[cabfpub] FW: FW: [cabfquest] Ballot 114 - Security concerns on verifying "ownership" of .onion domain names
kirk_hall at trendmicro.com
kirk_hall at trendmicro.com
Mon Mar 2 05:46:50 UTC 2015
From: Adrien Johnson [mailto:adrienj at adrienj.com]
Sent: Sunday, March 01, 2015 9:40 PM
To: Ryan Sleevi
Cc: CABFPub; Kirk Hall (RD-US)
Subject: Re: [cabfpub] FW: [cabfquest] Ballot 114 - Security concerns on verifying "ownership" of .onion domain names
Thank you for this new perspective.
I hadn't considered how weaknesses in verifying domain control under the global DNS corresponds to hidden service key weaknesses in .onion domains. I also hadn't considered how the insecurities we accept when verifying the owner of a global DNS name translate to insecurities we might also choose to accept in .onion names. I can see how the CT and revocation mechanisms provide a layer of safety for global DNS certificates, but I do not see that they provide any safety with .onion domains.
For instance, exactly what should happen when CT detects multiple SSL certificates for the same domain have been issued to multiple parties?
Or if duplicate SSL certificates are detected by other means? In the global DNS it is easy, there is a defined owner of the domain, and with enough investigative effort, that owner can be identified to any level of confidence desired, the SSL certificates issued to anyone else can be revoked or distrusted, and the rightful owner is able to maintain control of his domain name and reestablish secure communication with his users. The fact this safety net exists is what allows us to accept some insecurity when verifying control of a global DNS name. If SSL certs are issued incorrectly, it can be fixed and we can find out what went wrong.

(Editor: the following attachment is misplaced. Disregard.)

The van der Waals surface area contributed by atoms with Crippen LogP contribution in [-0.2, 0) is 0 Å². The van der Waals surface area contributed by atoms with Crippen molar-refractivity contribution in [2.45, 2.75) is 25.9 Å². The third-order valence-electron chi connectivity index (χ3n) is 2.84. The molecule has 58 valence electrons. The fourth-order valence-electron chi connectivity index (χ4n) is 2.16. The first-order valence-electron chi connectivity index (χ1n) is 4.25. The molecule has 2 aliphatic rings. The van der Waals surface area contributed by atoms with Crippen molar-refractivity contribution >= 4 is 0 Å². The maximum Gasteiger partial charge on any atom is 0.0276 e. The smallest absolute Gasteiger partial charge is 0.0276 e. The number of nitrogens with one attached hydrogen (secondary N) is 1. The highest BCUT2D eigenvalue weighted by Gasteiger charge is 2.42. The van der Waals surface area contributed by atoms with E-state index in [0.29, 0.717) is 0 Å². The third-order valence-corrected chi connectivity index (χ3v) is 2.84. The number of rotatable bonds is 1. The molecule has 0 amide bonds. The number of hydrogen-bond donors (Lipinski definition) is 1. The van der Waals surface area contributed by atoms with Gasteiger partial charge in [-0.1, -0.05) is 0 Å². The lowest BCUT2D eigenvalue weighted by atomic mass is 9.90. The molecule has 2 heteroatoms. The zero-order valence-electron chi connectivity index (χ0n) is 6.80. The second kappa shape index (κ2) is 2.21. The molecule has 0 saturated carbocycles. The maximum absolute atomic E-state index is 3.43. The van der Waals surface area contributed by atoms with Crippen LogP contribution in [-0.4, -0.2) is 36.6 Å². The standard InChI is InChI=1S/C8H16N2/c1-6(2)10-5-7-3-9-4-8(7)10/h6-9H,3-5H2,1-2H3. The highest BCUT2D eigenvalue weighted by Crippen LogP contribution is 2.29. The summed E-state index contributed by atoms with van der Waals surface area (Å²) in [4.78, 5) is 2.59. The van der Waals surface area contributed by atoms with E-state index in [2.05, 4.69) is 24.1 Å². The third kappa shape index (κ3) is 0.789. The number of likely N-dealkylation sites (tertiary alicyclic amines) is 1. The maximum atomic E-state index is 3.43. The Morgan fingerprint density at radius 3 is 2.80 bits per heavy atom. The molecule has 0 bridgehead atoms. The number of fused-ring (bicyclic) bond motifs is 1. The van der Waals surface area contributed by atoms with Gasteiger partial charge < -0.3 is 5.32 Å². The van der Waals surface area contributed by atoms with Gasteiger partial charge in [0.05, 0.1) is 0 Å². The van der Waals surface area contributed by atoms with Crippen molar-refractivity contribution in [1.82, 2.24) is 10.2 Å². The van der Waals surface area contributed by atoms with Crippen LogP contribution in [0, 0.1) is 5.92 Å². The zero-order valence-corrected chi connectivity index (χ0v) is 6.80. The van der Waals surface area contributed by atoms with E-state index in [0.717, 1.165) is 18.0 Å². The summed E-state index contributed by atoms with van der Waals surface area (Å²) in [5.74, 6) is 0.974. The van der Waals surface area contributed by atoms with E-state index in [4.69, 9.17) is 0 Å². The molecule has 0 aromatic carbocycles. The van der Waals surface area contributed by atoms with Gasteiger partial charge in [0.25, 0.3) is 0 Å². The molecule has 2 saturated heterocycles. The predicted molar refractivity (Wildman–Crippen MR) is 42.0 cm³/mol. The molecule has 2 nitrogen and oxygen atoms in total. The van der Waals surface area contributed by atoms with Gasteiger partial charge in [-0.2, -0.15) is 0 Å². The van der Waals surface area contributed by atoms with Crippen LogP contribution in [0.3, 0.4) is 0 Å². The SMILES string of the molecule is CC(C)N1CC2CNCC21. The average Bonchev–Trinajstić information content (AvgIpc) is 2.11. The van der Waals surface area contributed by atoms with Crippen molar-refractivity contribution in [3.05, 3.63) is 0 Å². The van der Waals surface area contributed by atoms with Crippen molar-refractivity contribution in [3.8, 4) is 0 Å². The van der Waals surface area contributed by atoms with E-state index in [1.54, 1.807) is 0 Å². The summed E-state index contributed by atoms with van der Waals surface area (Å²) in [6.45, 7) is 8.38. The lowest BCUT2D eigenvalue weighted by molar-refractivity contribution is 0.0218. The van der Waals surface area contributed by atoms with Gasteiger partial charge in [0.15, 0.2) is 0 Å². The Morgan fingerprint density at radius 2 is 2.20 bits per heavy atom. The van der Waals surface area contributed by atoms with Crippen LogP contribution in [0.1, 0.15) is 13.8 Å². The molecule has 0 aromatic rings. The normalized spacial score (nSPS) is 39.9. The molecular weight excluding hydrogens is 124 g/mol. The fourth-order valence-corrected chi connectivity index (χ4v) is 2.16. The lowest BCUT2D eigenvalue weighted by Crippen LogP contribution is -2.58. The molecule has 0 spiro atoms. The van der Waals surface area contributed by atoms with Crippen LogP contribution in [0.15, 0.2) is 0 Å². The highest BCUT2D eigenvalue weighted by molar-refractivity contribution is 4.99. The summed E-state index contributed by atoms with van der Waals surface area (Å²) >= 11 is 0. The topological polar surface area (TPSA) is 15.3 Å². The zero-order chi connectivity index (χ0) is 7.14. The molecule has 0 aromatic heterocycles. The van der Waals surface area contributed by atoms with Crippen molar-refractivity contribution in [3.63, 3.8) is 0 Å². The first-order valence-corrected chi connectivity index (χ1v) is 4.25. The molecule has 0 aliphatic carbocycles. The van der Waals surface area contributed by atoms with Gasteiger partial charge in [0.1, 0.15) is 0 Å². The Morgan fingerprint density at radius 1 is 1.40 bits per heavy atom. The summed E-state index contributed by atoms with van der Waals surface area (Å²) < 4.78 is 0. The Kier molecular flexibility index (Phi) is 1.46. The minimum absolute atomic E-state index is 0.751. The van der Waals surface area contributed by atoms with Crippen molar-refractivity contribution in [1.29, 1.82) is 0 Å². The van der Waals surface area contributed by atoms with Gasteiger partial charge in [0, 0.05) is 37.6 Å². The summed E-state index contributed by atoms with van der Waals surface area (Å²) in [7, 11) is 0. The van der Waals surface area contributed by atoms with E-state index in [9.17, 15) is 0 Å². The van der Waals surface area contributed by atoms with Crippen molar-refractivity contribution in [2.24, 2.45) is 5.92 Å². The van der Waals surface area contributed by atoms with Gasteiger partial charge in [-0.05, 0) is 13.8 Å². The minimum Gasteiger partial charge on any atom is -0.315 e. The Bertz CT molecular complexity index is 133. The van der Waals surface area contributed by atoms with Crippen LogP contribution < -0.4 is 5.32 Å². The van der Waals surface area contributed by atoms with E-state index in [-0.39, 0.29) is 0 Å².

This margin of safety does not exist for .onion names. If duplicate SSL certificates are found to have been issued to multiple parties for the same .onion domain, what happens? An SSL certificate for a .onion domain is only useful to someone able to receive connections at that domain, meaning they have the private key for and are as much an "owner" of the domain as anyone. So CAs are prevented from unilaterally revoking any certificates, only the domain owner who was issued a certificate can request its revocation. You rightly point out that even though there is no technical distinction between co-owners of the .onion domain, in considering the threat model we can label one of them the legitimate owner and all the others as attackers. What behavious would we expect to see from the legitimate owner and the attackers? The attackers would want to be able to intercept traffic for as long as possible with as much apparent legitimacy as possible and so would not revoke their certificates. The legitimate owner would want to redirect all his visitors to a new .onion domain that he has sole control over, and would not want to give up the apparent legitimacy of an SSL certificate either, so none of the SSL certificates would be revoked. The attackers can appear like the legitimate owner in every way, they too can redirect visitors to new .onion domains that the attackers have sole control over, and which MitM proxy to the legitimate owner's new .onion address.